social solidarity and support within the
    sub-clans and extended family networks. In
    contrast, minority groups (including the
    non-ethnic Somali groups such as the Jareer
    Bantu, the Banadir groups and also low status
    groups such as the Gabooye, Yibir and Tumal) lack
    the extended social network that forms a safety
    net for the majority tribes. This makes them more
    vulnerable to economic crises as they lack the
    informal safety net of the other clans. Members
    of minority clans also have limited political
    power.

28
2. The Macro Level ContextKey Conclusions for
the Framework
  • Poverty is multidimensional and has both social
    and economic characteristics.
  • Women and children are particularly vulnerable
    however others - elderly, disabled and youth -
    are also likely to be vulnerable but data for
    these groups does not exist.
  • Data is lacking but the situation is likely to be
    worse in South Central Somalia given the
    overlying shocks and access constraints.
  • There exist both chronic long-term and transient
    poverty and food insecurity.
  • There are multiple challenges to be addressed, a
    number of which correlate with income insecurity
    and which it will be important to consider in the
    design of social protection programmes however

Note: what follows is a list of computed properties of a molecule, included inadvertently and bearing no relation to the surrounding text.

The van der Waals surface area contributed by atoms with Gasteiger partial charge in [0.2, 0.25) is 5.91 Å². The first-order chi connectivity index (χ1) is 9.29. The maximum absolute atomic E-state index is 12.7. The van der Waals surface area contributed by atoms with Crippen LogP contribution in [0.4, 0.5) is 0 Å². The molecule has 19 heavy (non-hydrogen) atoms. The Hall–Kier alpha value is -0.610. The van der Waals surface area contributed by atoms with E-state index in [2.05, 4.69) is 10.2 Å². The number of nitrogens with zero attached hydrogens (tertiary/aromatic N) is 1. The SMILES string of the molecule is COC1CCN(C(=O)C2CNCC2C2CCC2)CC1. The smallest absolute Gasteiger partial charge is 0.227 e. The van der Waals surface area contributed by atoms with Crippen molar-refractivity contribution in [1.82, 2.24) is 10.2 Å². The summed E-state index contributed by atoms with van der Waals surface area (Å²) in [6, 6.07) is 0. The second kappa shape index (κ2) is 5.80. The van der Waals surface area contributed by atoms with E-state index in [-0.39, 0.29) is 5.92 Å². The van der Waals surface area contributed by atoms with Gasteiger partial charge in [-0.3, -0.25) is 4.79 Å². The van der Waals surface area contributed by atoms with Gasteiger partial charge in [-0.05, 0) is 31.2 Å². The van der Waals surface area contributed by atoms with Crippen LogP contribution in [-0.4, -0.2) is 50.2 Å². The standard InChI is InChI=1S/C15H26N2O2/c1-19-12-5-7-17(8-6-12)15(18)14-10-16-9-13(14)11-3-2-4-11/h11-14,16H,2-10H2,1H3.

it is unlikely that a single programme or even
    programmes can address all needs simultaneously.

29
  • 3. Vulnerability Analysis

30
3. Vulnerability Analysis
  1. Defining vulnerability
  2. Trends in livelihoods and factors affecting
    vulnerability
  3. Shocks and stresses
  4. Coping strategies
  5. Community analysis of vulnerability

31
3. Vulnerability Analysis3.1 Defining
Vulnerability
Exposure to risk
Vulnerability
Capacity to deal with it
Covariate
Idiosyncratic
Social and Economic
32
3. Vulnerability Analysis3.2 Trends in
Vulnerability of Livelihoods
  • Main drivers contributing to vulnerability of
    livelihoods Environmental shocks, conflict, poor
    governance, marginalization and chronic poverty
  • Extensive economic hardship - vast majority of
    households in the study are low income.
    Collective purchasing power is low.